22.06.09 by Jeff

Martin Wilson

Martin Wilson painstakingly shoots rolls of 35mm film in sequence so that when the strips are laid out in the contact sheet larger images appear. No cheating in Photoshop, if he makes a mistake, he starts over.

martin wilson photographer photography contact sheet film 35mm

martin wilson photographer photography contact sheet film 35mm

martin wilson photographer photography contact sheet film 35mm

martin wilson photographer photography contact sheet film 35mm













Jeff
Jeff Hamada is the Founder and Editor of Booooooom. He lives and works in Vancouver.



  • brodie

    brilliant!

  • Except that the first image is 99 frames, just under 3 rolls? Even bulk loaded, and hand developed, this is not done manually in camera, sorry. and the 3rd is 108 images, so he is not shooting entire rolls to get the image. Still impressive.

    • how do you come to the conclusion that it’s not done in camera? i don’t know enough about photography perhaps

    • Hi Wayne, your counting is quite correct. I do try to use the whole film whenever I can, however sometimes I just can’t get the image to work this way. I tried the spiral with various iterations but the best shape seemed to come if I just didn’t use the last few frames in the roll. One Hundred also has a few unused frames. I do feel it is somehow less pure when I don’t use the whole roll, but in the end, if the image looks best that way, that’s what I do.

      I plan them out on paper first, then compose them all in the camera to match my sketch. I does take ages, and I admit that I do waste a lot of film in mistakes!

      all the best
      Martin

      • Yvette

        This is so beautiful martin! Also, I think that electing not to use every exposure in the roll is a pretty damn analog method of shaping the image, and if anything adds to your process. Love your work :D

  • Oh! it’s so great that you posted these! I saw a print of the Eiffel Tower in a tiny little gallery in London, but it was closed and I never found out the artists name.

    How fortuitous.

  • Amazing!

  • wow, this is awesome. such persistence!

  • oscar

    now that is just stupid :)

  • darn – i’d like to try this sometime…

  • wow, these are amazing, just had a why on earth didn’t i think of that moment! I love them

  • Wow this is genius! I love contact sheets anyway, they always tell a story – but he’s just taken that idea and pushed it further.

    I disagree with Wayne though – even if he doesn’t use the full roll of film it doesn’t make it any less amazing. So he didn’t use the last few shots on the roll, that doesn’t mean anything.I’ve just been looking at his website and he says he does the final piecing it together in Photoshop but alters nothing else. And if you look at the details on the website the numbers on the film strip are consecutive.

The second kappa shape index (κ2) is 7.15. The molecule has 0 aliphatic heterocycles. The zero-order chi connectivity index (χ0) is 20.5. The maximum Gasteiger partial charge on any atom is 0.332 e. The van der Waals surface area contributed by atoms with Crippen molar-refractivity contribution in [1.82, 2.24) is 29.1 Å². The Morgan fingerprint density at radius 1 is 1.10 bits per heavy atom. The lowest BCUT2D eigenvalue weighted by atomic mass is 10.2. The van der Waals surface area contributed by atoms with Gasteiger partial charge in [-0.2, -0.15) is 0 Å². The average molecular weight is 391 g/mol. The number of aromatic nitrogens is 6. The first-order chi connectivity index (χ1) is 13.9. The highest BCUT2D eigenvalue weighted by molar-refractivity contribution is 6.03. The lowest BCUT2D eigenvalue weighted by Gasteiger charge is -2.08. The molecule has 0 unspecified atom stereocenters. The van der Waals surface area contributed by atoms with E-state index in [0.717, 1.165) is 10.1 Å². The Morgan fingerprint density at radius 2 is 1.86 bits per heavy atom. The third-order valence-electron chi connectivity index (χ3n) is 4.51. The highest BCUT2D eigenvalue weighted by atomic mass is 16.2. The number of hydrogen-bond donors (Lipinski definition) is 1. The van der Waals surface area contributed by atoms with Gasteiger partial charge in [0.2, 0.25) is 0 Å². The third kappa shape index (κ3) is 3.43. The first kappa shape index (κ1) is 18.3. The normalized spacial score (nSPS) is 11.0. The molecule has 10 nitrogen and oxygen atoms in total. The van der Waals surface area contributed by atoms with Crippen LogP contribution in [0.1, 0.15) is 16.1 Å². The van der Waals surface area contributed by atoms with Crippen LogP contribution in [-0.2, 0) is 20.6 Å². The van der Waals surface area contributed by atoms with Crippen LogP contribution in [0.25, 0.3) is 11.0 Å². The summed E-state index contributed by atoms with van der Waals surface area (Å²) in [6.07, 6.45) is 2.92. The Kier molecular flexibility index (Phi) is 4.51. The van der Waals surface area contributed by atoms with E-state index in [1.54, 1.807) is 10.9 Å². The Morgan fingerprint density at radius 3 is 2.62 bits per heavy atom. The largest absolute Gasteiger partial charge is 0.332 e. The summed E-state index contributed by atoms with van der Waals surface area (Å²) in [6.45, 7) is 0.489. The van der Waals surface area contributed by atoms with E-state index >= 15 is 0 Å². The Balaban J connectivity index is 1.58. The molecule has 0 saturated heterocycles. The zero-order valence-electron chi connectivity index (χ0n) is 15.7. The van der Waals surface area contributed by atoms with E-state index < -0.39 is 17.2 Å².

• yea i still don’t understand how he jumped to his conclusion

  • Kim

    Oh wow, they are awesome!

  • awesome! one step forward to photography…

  • Pingback: Cool sequential 35mm film photo art from Martin Wilson()

  • this is absolutely incredible

  • Pingback: what consumes me, bud caddell » Martin Wilson - BOOOOOOOM! - CREATE * INSPIRE * COMMUNITY * ART * DESIGN * MUSIC * FILM * PHOTO * PROJECTS()

  • wow! im speechless! amazing work there!

  • C J Archer

    Dear Martin
    We saw your message to the bears at the Royal Academy and loved it. We have bought it as a surprise for my son’s 21st and look forward to collecting from you. Can you tell us where the original was framed as we thought it was perfect for the photo?

    We look forward to hopefully meeting you as we often go to Northwood, I lived in Stanmore and my father still lives in Hatch End !

    regards Catherine

  • Pure genius

  • Pingback: PedroStabile.com/blog » Contact art()

  • Amazing stuff martin! I’m inspired to try this out for myself as well! Great stuff! :)

  • Pingback: Recordis Photography » Blog Archive » Martin Wilson()

  • spg

    Wow!





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Subject, Object, Abject (2006) – Chair, wooden shavings from chair legs

 

I’m obsessed with these sculptures by artist Jaime Pitarch that I came across on the Spencer Brownstone Gallery website. The Barcelona-based artist explores our relationship to household objects by making subtle and not-so-subtle alterations rendering them completely useless. He says the works have “to do with the human being’s inability to identify with the structures he himself has created”.

Have a look at more images below.

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Have a look at more images of Boldtron’s work below!

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A selection of work by Toronto-based artist Victor Mosquera. More images below. Read More